FDA warns Purell to stop making unverified health claims about Ebola, influenza

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Tuesday, January 28, 2020
FDA warns Purell to stop making unverified health claims about Ebola, influenza
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FDA warns Purell to stop making unverified health claims about Ebola, influenza

In a warning letter, the US Food and Drug Administration said GoJo, which makes Purell products, should stop making claims that Purell is effective at preventing diseases.

In the letter, sent Jan. 17, the FDA said GoJo posted several claims across different Purell website pages that suggested hand sanitizers could reduce the risk of illnesses like the norovirus, influenza, antibiotic-resistant staph (MRSA), Candida auris and even Ebola.

"FDA is currently not aware of any adequate and well-controlled studies demonstrating that killing or decreasing the number of bacteria or viruses on the skin by a certain magnitude produces a corresponding clinical reduction in infection or disease caused by such bacteria or virus," FDA Director of Compliance Nicholas Lyons said in his statement.

The FDA does not say that Purell and other hand sanitizers cannot prevent disease, but that the claims have not been verified. According to FDA rules, only federally approved drugs can claim they protect people from getting sick.

The Centers for Disease Control and Prevention said hand sanitizers with at least 60 percent alcohol can prevent the spread of germs, but added that sanitizers don't get rid of all germs and may not be effective on dirty hands.

In the letter, the FDA said if GoJo wants to go through the process of getting Purell approved as a drug, then the company can market any disease-fighting claims it can prove through a peer-reviewed scientific study.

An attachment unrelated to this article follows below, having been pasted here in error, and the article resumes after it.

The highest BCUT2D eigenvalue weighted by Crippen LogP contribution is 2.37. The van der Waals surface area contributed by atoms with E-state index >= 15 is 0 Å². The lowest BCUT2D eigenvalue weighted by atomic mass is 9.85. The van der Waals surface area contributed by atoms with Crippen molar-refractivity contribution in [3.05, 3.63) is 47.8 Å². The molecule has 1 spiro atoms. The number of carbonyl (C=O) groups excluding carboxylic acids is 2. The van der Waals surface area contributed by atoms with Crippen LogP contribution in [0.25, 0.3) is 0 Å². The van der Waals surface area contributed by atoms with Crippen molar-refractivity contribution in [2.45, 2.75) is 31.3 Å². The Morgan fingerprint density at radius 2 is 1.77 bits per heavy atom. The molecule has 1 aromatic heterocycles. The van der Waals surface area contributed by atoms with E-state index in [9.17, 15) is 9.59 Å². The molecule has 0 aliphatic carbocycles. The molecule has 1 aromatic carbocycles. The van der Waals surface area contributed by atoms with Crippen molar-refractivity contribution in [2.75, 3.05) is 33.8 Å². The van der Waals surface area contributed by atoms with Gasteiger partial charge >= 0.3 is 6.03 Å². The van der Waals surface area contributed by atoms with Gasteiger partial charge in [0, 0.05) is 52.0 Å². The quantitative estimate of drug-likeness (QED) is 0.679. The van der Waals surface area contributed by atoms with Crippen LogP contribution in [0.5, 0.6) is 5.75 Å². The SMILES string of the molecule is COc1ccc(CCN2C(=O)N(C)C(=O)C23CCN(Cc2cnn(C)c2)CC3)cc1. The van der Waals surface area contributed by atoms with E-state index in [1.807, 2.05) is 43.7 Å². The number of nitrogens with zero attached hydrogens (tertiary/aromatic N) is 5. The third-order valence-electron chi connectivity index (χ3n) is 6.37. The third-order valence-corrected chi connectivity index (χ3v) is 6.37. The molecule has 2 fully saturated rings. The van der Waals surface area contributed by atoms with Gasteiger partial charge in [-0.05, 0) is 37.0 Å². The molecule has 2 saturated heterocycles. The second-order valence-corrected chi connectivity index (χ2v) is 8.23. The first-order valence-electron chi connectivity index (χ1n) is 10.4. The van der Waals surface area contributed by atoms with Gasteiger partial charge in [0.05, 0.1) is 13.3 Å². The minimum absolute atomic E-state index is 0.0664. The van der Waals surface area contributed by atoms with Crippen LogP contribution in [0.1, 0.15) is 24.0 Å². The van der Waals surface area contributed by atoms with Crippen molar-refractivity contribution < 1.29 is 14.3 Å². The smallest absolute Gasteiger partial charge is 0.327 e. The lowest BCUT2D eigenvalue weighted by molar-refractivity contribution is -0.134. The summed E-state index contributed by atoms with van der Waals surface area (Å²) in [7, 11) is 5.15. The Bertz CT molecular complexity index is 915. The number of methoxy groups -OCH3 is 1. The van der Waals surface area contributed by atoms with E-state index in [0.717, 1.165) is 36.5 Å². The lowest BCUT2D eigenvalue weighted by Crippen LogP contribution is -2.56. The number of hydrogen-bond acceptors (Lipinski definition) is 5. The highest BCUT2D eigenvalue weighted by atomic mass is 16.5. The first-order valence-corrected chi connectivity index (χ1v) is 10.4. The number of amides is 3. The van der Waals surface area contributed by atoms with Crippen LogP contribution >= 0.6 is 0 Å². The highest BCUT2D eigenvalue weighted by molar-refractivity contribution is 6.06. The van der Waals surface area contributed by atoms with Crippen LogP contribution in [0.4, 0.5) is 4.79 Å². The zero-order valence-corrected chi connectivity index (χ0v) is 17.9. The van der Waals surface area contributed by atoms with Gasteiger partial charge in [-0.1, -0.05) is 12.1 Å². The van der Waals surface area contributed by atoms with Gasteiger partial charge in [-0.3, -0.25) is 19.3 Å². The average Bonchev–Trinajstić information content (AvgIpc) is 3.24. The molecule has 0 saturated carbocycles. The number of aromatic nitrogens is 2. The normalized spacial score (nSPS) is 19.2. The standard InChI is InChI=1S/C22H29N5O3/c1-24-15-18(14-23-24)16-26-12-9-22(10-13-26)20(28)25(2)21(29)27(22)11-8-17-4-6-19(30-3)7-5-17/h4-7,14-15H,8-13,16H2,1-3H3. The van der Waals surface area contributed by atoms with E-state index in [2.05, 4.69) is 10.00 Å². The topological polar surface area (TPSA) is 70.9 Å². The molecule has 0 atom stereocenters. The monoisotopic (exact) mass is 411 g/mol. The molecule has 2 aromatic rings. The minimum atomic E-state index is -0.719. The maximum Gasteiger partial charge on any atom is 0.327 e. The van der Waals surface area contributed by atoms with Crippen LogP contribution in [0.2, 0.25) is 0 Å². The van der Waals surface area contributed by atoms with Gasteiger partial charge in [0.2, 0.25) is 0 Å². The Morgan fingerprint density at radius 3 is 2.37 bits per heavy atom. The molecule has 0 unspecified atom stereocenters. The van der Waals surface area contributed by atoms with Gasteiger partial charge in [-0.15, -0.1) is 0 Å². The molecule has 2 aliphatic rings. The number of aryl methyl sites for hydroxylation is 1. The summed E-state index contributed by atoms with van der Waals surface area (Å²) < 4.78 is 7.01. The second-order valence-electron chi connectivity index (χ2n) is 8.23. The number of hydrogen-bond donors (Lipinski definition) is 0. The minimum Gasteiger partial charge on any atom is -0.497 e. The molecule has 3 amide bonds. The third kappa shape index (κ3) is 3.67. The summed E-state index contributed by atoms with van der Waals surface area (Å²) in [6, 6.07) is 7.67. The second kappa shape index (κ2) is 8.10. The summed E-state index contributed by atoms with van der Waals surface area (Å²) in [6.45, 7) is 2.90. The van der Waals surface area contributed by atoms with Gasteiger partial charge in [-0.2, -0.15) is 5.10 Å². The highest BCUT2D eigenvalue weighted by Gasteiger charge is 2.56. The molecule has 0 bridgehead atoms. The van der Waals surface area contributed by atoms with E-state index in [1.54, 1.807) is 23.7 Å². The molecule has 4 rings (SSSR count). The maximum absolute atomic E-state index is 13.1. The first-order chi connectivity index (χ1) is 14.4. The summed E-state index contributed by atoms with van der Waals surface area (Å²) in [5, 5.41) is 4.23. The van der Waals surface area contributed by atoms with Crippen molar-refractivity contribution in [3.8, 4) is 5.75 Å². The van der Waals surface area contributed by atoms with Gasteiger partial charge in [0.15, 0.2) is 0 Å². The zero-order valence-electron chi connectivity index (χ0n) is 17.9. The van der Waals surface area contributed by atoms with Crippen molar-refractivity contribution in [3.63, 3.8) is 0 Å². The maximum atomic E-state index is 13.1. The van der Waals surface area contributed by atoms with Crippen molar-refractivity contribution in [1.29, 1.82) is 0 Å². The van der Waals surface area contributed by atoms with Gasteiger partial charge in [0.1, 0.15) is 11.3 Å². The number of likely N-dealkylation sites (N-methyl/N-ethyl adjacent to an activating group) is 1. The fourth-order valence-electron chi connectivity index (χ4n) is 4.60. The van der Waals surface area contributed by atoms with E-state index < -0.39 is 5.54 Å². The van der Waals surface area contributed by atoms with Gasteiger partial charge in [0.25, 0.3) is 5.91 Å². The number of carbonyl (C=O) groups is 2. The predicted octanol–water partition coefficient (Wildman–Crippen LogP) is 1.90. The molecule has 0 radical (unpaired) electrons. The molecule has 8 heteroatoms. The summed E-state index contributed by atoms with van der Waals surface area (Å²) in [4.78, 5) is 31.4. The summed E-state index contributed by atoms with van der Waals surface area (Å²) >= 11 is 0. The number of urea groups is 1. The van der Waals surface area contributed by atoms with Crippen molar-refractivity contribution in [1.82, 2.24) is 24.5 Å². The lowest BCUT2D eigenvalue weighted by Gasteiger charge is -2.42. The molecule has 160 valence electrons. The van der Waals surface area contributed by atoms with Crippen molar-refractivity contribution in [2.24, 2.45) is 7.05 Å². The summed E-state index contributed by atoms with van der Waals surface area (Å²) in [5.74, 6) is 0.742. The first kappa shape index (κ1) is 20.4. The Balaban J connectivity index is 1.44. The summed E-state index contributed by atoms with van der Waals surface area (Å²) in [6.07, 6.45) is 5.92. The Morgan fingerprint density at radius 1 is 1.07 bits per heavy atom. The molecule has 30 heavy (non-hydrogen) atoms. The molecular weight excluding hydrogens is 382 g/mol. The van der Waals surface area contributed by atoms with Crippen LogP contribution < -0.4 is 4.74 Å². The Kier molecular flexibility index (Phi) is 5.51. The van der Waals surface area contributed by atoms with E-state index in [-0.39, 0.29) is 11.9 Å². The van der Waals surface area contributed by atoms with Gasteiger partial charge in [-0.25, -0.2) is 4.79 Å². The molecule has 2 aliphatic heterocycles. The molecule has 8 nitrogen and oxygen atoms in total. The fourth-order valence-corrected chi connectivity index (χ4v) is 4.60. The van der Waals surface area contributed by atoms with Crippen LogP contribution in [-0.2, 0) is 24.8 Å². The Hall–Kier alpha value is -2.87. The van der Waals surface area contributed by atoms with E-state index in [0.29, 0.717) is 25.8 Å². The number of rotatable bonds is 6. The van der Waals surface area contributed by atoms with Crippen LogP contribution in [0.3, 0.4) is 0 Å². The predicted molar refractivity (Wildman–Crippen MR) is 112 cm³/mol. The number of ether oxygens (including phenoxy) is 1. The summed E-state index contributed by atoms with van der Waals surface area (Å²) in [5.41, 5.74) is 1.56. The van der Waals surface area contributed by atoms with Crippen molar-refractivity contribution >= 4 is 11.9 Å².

FDA ended the letter by saying, "Failure to promptly correct these violations may result in legal action without further notice, including, without limitation, seizure and injunction."

GoJo responded to the FDA's letter with a statement on its website, posted Jan. 24:

Late last week, GOJO received a communication in the form of a standard warning letter from the FDA. The letter was not related to the safety and efficacy of our products, our manufacturing processes, or product quality. The letter was related to some of our marketing around PURELL Hand Sanitizer on GOJO.com and through social media. GOJO will be responding to the FDA and we are taking actions to meet the FDA claim requirements. These actions will include updates to GOJO.com and other digital content. There is no impact to the products we sell.

Our intention has always been and continues to be to adhere to the FDA guidance while advancing and sharing the latest hygiene science to help improve public health.